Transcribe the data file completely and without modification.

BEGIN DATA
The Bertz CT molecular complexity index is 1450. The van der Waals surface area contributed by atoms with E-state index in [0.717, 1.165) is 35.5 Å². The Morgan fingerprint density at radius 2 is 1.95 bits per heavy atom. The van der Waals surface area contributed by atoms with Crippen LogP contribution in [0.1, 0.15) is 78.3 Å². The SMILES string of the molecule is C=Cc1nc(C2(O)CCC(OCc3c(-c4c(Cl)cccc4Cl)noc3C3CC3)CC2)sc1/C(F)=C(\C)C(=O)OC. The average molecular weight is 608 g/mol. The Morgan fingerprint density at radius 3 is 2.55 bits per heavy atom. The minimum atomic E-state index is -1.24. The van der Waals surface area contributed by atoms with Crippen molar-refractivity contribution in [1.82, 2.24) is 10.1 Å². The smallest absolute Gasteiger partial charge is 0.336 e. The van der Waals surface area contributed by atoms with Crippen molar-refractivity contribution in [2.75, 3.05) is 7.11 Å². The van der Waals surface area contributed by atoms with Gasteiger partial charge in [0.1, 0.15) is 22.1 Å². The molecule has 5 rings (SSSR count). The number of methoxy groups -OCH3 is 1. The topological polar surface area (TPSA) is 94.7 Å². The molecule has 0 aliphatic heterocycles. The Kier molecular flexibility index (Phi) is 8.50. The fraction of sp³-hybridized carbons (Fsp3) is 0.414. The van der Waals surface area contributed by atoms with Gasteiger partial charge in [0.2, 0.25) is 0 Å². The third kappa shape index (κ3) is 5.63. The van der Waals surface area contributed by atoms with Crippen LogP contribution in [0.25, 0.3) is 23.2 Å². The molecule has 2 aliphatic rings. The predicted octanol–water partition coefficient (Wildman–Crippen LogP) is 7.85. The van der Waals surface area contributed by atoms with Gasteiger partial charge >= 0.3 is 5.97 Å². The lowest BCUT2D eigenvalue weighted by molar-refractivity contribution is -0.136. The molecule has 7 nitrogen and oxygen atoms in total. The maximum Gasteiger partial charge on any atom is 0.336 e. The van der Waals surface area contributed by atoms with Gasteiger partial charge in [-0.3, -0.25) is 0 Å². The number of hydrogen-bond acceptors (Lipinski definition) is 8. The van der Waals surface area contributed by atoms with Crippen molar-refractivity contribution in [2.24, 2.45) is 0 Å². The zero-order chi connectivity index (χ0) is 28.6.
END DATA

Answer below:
The Bertz CT molecular complexity index is 1450. The van der Waals surface area contributed by atoms with E-state index in [0.717, 1.165) is 35.5 Å². The Morgan fingerprint density at radius 2 is 1.95 bits per heavy atom. The van der Waals surface area contributed by atoms with Crippen LogP contribution in [0.1, 0.15) is 78.3 Å². The SMILES string of the molecule is C=Cc1nc(C2(O)CCC(OCc3c(-c4c(Cl)cccc4Cl)noc3C3CC3)CC2)sc1/C(F)=C(\C)C(=O)OC. The average molecular weight is 608 g/mol. The Morgan fingerprint density at radius 3 is 2.55 bits per heavy atom. The minimum atomic E-state index is -1.24. The van der Waals surface area contributed by atoms with Crippen molar-refractivity contribution in [1.82, 2.24) is 10.1 Å². The smallest absolute Gasteiger partial charge is 0.336 e. The van der Waals surface area contributed by atoms with Crippen molar-refractivity contribution in [2.75, 3.05) is 7.11 Å². The van der Waals surface area contributed by atoms with Gasteiger partial charge in [0.1, 0.15) is 22.1 Å². The molecule has 5 rings (SSSR count). The number of methoxy groups -OCH3 is 1. The topological polar surface area (TPSA) is 94.7 Å². The molecule has 0 aliphatic heterocycles. The Kier molecular flexibility index (Phi) is 8.50. The fraction of sp³-hybridized carbons (Fsp3) is 0.414. The van der Waals surface area contributed by atoms with Gasteiger partial charge in [0.2, 0.25) is 0 Å². The third kappa shape index (κ3) is 5.63. The van der Waals surface area contributed by atoms with Crippen LogP contribution in [0.25, 0.3) is 23.2 Å². The molecule has 2 aliphatic rings. The predicted octanol–water partition coefficient (Wildman–Crippen LogP) is 7.85. The van der Waals surface area contributed by atoms with Gasteiger partial charge >= 0.3 is 5.97 Å². The lowest BCUT2D eigenvalue weighted by molar-refractivity contribution is -0.136. The molecule has 7 nitrogen and oxygen atoms in total. The maximum Gasteiger partial charge on any atom is 0.336 e. The van der Waals surface area contributed by atoms with Gasteiger partial charge in [-0.3, -0.25) is 0 Å². The number of hydrogen-bond acceptors (Lipinski definition) is 8. The van der Waals surface area contributed by atoms with Crippen molar-refractivity contribution in [2.24, 2.45) is 0 Å². The zero-order chi connectivity index (χ0) is 28.6.